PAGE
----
Charities get a particularly hard time when it comes to VAT. They are often involved in activities for which they receive no payment. This is deemed as “non-business” and any VAT suffered in undertaking such activity is not recoverable. Thus partially exempt charities are obliged to identify the VAT suffered due to non-business activity, and then VAT suffered as a result of making exempt supplies in, to arrive at the amount of VAT they are allowed to recover. It seems unfair that this sector, more than most others, must comply with particularly complicated VAT law and practice.
Further details on any of the subjects mentioned can be obtained from the legislation (essentially the VAT Act 1994 and various statutory instruments), directly from HMRC (but don’t expect a swift response if the query is complicated), from copies of their public notices or from a VAT specialist.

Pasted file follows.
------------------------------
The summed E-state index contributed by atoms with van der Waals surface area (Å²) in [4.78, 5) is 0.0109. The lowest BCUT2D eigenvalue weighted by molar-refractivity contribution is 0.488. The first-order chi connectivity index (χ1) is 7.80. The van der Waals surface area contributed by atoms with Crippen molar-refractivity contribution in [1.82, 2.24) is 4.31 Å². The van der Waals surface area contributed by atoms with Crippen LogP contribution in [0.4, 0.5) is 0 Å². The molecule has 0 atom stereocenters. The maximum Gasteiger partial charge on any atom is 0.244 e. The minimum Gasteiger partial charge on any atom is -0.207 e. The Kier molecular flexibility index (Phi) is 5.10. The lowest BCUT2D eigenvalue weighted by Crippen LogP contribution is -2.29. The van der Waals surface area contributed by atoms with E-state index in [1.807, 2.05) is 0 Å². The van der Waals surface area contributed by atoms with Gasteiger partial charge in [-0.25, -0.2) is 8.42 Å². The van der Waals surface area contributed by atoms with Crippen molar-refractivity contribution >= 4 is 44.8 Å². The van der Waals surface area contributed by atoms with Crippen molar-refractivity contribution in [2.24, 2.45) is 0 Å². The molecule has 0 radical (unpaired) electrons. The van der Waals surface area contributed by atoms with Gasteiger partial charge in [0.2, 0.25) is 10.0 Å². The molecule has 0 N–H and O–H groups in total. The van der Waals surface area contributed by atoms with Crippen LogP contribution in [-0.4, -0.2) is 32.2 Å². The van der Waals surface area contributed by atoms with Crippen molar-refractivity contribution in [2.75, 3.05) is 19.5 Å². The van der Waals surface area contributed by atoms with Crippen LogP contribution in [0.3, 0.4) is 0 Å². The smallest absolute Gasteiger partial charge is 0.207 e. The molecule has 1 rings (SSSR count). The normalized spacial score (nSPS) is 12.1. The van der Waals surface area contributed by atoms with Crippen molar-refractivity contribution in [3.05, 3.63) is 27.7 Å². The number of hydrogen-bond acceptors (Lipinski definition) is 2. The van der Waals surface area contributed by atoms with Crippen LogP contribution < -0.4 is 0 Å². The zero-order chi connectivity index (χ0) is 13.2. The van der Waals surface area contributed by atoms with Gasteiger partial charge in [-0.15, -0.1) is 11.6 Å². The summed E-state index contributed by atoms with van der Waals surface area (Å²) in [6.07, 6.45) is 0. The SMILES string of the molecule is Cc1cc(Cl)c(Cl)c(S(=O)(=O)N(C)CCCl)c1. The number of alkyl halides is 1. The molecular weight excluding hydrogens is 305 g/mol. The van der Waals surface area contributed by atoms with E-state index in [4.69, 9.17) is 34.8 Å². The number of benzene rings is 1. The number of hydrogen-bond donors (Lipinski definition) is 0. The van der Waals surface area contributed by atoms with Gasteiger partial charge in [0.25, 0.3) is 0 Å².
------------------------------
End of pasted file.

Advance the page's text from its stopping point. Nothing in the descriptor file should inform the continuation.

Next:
HMRC can be very helpful where the query is simple. The currently published helpline number is 0845 010 9000; their website address is www.hmrc.gov.uk
. It is recommended that where any telephone advice from HMRC is to be relied on, the relevant officer’s name is noted for the file.
Mary F Hallam CA CTA
The author can be contacted to discuss VAT points raised in this article or otherwise. t: 0131 337 4736 e: firstname.lastname@example.org
A further article will follow relating to VAT issues specifically pertinent to a law firm.
DOUBLE TROUBLE: THE PARTIALLY EXEMPT
When a VAT return is being prepared for a business that makes both taxable and exempt supplies, calculations must be performed in order to determine the amount of VAT that is recoverable. Exempt activities arise in the property sector, education, finance, gaming, sport, health and charities. Clients in any of these industries may be particularly VAT-sensitive